Best Soft-News Feature "Crimson and Clover" Alabama Public Radio
There was plenty of crimson, white, blue, and gold throughout Miami during the weekend before the BCS College Football Championship game. That includes the inner city neighborhood of Overtown, where botanical flowers in the team colors of Alabama and Notre Dame were planted in an urban garden built by fans of both schools. “I think someone at Alabama ‘Googled’ black Miami, and I’ve written about black Miami, ” said Dr. Marvin Dunn, head of Roots in The City, which helped coordinate the volunteer community service effort.
Workers wearing t-shirts with slogans supporting both schools laid long rows of cinder blocks in a vacant lot in Overtown. Soil was carried, bucket by bucket, and dumped between the rows of blocks which were then painted in the team’s colors. The garden will also include fresh produce for residents of the low income neighborhood.
“When I saw it, I knew it was something I had to do,” said Alabama graduate Robert Bolden. “I mean, if we’re coming down here to party for the national championship, we should do something for the community.” Bolden “stuck out in a crowd” with his Crimson Tide dew rag tied around his head. John Callahan wore a t-shirt bearing the slogan “cheer, cheer, for old Notre Dame” from the school’s fight song. He and Bolden are hauling the cinder blocks which form the frame of the garden. “I think it’s awesome,” says Callahan. “What these two schools have in common , and the reason they’re such great institutions is both give back. And, it to do it together is kind of fun.”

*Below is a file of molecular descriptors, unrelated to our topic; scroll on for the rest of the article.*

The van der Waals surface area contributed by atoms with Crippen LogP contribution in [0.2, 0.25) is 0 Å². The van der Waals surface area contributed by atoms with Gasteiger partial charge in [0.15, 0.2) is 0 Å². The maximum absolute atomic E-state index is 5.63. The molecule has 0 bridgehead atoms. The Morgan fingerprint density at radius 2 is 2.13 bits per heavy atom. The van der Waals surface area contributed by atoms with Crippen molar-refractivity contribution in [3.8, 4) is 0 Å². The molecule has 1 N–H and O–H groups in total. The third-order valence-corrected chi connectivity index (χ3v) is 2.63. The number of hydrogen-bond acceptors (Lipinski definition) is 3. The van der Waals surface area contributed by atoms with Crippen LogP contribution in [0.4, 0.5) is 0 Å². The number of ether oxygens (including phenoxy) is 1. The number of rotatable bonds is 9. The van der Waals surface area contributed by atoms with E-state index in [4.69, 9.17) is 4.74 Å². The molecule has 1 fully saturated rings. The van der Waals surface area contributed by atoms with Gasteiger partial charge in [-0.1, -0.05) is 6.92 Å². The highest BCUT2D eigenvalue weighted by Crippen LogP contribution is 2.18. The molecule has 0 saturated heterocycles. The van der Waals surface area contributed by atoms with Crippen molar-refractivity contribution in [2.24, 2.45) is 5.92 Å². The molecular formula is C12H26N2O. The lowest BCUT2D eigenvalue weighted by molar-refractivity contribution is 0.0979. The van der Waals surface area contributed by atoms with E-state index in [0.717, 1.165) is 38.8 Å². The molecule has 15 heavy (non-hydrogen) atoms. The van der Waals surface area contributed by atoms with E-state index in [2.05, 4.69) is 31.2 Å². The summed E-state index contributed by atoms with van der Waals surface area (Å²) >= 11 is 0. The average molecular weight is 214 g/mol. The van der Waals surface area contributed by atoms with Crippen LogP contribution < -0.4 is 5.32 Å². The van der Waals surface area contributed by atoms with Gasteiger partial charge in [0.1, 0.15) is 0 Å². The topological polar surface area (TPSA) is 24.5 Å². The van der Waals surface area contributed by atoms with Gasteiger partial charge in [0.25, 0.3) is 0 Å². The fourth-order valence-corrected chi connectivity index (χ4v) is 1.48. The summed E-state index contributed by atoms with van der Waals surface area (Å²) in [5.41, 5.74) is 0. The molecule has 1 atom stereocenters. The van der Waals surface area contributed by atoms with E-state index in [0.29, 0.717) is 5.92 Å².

For Marvin Dunn and Roots in the City, today’s project represents more than just fun. The urban urban garden includes fresh vegetables as well as flowers in Alabama and Notre Dame team colors. The Overtown neighborhood is considered a “food desert,” meaning there are no local grocery stores. Residents often have to travel two miles to shop for food. “Most people who live here are poor,” says Dunn. “A lot of them are single families with kids, or elderly folks, who can’t afford produce. So, we’re trying to get them to get away from buying produce in cans, and make it available to them fresh from the garden, so they can go from garden to table.” The vegetables from the Overtown urban garden will be provided free of charge to local families, ensuring that produce, as well as flowers in crimson, white, blue, and gold will grow in Miami long after the cheers from tonight’s BCS game fade away.